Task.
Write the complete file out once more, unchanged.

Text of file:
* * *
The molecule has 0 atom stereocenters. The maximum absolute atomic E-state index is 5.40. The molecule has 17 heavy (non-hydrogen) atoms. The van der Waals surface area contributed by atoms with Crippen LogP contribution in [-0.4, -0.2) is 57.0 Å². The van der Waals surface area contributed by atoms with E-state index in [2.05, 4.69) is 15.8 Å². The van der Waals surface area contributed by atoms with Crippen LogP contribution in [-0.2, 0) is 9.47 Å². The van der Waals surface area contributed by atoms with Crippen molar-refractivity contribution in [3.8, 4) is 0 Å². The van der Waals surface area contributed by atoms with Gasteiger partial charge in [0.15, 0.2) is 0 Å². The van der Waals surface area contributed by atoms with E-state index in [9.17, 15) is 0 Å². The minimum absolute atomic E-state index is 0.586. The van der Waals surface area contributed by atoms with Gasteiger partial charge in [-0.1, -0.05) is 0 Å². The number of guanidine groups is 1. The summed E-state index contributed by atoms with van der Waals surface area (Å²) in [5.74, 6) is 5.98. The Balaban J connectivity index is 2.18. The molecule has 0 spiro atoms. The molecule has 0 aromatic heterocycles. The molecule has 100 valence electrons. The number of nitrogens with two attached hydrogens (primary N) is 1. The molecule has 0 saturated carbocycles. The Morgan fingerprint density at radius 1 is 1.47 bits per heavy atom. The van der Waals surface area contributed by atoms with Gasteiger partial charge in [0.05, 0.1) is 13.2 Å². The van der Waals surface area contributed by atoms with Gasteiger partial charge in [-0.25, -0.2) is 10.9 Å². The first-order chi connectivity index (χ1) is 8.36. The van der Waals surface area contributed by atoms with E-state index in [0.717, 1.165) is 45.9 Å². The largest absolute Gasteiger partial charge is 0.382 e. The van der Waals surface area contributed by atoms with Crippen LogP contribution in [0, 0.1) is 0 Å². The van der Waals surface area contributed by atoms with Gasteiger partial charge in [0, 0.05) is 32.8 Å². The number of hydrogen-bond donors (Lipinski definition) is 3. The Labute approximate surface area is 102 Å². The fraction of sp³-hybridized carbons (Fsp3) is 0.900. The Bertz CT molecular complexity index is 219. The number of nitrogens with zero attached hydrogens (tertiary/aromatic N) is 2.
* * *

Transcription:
The molecule has 0 atom stereocenters. The maximum absolute atomic E-state index is 5.40. The molecule has 17 heavy (non-hydrogen) atoms. The van der Waals surface area contributed by atoms with Crippen LogP contribution in [-0.4, -0.2) is 57.0 Å². The van der Waals surface area contributed by atoms with E-state index in [2.05, 4.69) is 15.8 Å². The van der Waals surface area contributed by atoms with Crippen LogP contribution in [-0.2, 0) is 9.47 Å². The van der Waals surface area contributed by atoms with Crippen molar-refractivity contribution in [3.8, 4) is 0 Å². The van der Waals surface area contributed by atoms with Gasteiger partial charge in [0.15, 0.2) is 0 Å². The van der Waals surface area contributed by atoms with E-state index in [9.17, 15) is 0 Å². The minimum absolute atomic E-state index is 0.586. The van der Waals surface area contributed by atoms with Gasteiger partial charge in [-0.1, -0.05) is 0 Å². The number of guanidine groups is 1. The summed E-state index contributed by atoms with van der Waals surface area (Å²) in [5.74, 6) is 5.98. The Balaban J connectivity index is 2.18. The molecule has 0 spiro atoms. The molecule has 0 aromatic heterocycles. The molecule has 100 valence electrons. The number of nitrogens with two attached hydrogens (primary N) is 1. The molecule has 0 saturated carbocycles. The Morgan fingerprint density at radius 1 is 1.47 bits per heavy atom. The van der Waals surface area contributed by atoms with Gasteiger partial charge in [0.05, 0.1) is 13.2 Å². The van der Waals surface area contributed by atoms with Gasteiger partial charge in [-0.25, -0.2) is 10.9 Å². The first-order chi connectivity index (χ1) is 8.36. The van der Waals surface area contributed by atoms with E-state index in [0.717, 1.165) is 45.9 Å². The largest absolute Gasteiger partial charge is 0.382 e. The van der Waals surface area contributed by atoms with Crippen LogP contribution in [0, 0.1) is 0 Å². The van der Waals surface area contributed by atoms with Gasteiger partial charge in [0, 0.05) is 32.8 Å². The number of hydrogen-bond donors (Lipinski definition) is 3. The Labute approximate surface area is 102 Å². The fraction of sp³-hybridized carbons (Fsp3) is 0.900. The Bertz CT molecular complexity index is 219. The number of nitrogens with zero attached hydrogens (tertiary/aromatic N) is 2.